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green giants Ireland head coach Andy Farrell urges Ireland to push on from All Blacks win

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Head coach Andy Farrell during Ireland squad training at IRFU HPC at the Sport Ireland Campus in Dublin. Photo: David Fitzgerald/Sportsfile

Head coach Andy Farrell during Ireland squad training at IRFU HPC at the Sport Ireland Campus in Dublin. Photo: David Fitzgerald/Sportsfile

Head coach Andy Farrell during Ireland squad training at IRFU HPC at the Sport Ireland Campus in Dublin. Photo: David Fitzgerald/Sportsfile

Andy Farrell has charged his Ireland team to kick on from their November performances and bring home a first Six Nations title since 2018.

Ireland begin their campaign against Wales in Dublin tomorrow and yesterday the coach named 13 of the team that beat New Zealand 12 weeks ago to start, with debutant Mack Hansen and Tadhg Beirne replacing the injured James Lowe and Iain Henderson.

On the bench, Joey Carbery gets the nod ahead of Jack Carty and Ulster’s James Hume is a surprise inclusion.

The holders arrive without several of their most experienced players and their coach Wayne Pivac yesterday named Lions winger Josh Adams at outside centre.

Ireland are heavy favourites for the game, but Farrell is mindful of the fact the last time they beat the All Blacks, in November 2018, they were comprehensively beaten in their championship opener the following February. But he says his side have plenty to improve on despite their autumn success.

“Put simply, you can analyse any big game. You can look back in history and say, ‘Wow, that was a brilliant performance’,” he said. “But, when you watch it back again, there are lots of errors all over the place.

“There’s areas that are nowhere near where our game should be.

“That’s a great place to be for us.

“We want to keep pushing boundaries and see where we can take it.

“That’s what training is all about, what camp is all about, what growing our mentality is all about. How we push those boundaries, showing them day in and day out what’s acceptable and what the standards need to be, etc.

“Do you know what, this group and this environment is one that is working hard together, and they are unbelievably honest and open with each other and they know the standards they set for themselves. Hopefully that continues.”

Although he is hungry for a first title since taking over from Joe Schmidt after the 2019 World Cup, Farrell is also mindful of building towards the 2023 edition in France and believes creating a winning mentality will be key to success.

“We always have a focus on where we’re going and what we’re trying to achieve and how we’re trying to get there,” he said.

“Putting ourselves under pressure in the autumn against great sides is one step and the next step is a competition with a trophy at the end of it that we want to do really well in and we want to improve our performance and then grow the confidence and grow that connection with the fans and take ourselves on a journey.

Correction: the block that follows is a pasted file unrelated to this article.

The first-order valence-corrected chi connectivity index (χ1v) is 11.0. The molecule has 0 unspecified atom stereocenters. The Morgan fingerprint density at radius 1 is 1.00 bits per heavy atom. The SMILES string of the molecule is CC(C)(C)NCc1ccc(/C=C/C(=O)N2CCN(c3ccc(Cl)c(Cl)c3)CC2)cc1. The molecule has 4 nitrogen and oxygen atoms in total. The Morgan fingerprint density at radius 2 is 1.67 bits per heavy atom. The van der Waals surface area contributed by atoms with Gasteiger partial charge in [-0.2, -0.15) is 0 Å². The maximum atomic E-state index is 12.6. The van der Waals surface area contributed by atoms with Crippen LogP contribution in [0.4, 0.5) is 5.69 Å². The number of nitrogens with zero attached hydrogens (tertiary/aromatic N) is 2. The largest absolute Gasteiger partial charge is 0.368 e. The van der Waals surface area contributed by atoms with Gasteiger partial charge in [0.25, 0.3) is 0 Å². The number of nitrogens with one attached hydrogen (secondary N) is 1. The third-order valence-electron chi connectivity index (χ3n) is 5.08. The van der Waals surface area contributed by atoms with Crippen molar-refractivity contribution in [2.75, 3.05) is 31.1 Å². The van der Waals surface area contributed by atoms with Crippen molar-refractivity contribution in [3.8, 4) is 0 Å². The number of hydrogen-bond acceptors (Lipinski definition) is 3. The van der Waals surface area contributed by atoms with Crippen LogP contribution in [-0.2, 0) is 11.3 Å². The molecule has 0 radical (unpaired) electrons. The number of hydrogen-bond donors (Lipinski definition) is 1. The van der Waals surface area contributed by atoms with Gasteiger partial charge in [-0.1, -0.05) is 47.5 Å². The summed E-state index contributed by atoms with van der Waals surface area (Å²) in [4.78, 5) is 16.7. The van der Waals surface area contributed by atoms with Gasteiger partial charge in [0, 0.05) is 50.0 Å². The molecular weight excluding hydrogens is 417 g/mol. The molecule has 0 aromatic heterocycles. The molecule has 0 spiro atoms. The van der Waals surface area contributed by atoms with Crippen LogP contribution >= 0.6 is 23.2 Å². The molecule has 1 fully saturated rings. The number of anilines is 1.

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“To me, the journey is unbelievably tough and when you look at it back in September, it could be a little bit daunting but it’s exactly what we want.

“We want to put ourselves under pressure and we want to see how we deal with that pressure.

“The Six Nations is always that, it’s the ultimate test as far as a rugby competition is concerned and then you look at what we’ve got down the track, it’s exactly what we want.

“We’d all love a trophy. Nobody would lie to that but at the same time, for us, success is pushing on with our game.

“It definitely is and I think trophies look after themselves in that regard.”

Tomorrow is Farrell’s first Six Nations game in front of crowds since 2020.

“It’s massive to us,” he said of the return of full houses.

“It’s everything to us. We’re so grateful for the Government to make this decision to allow the people back in.

“It makes us tick massively because there’s a reason why you do things and one of those reasons is that we want to connect with people.

“We want to connect with the people who are watching at home.

“We want them to be proud of their team with the way that we’re playing the game. We also want to connect with the people who are at the ground and who have made the effort to come and watch us and paid their money for their tickets.

“The connection for us is huge and we’ve missed that as a team.

“We got a taste of it in the autumn and we all know what the atmosphere was like then. For us to continue that connection with the people is huge. We want to it grow as much as it possibly can do.”

Farrell revealed that Keith Earls and Rob Herring miss out with hamstring injuries, while Henderson and Robbie Henshaw will be available for selection next week. Robert Baloucoune, Mike Lowry and Nick Timoney were released to play for Ulster tonight.

Wales coach Pivac is wary of an in-form Irish side.

“They’re very powerful, aren’t they? They had a very good autumn,” he said.

“They built on the last Six Nations and how they finished that competition and they haven’t really looked back since.

“They’re moving a bit more ball than they probably have in the past which makes them a bit more dangerous.

“They’ve obviously got a power game they can use, but there’s a bit more width in their game now. The defence has to be on their toes.”


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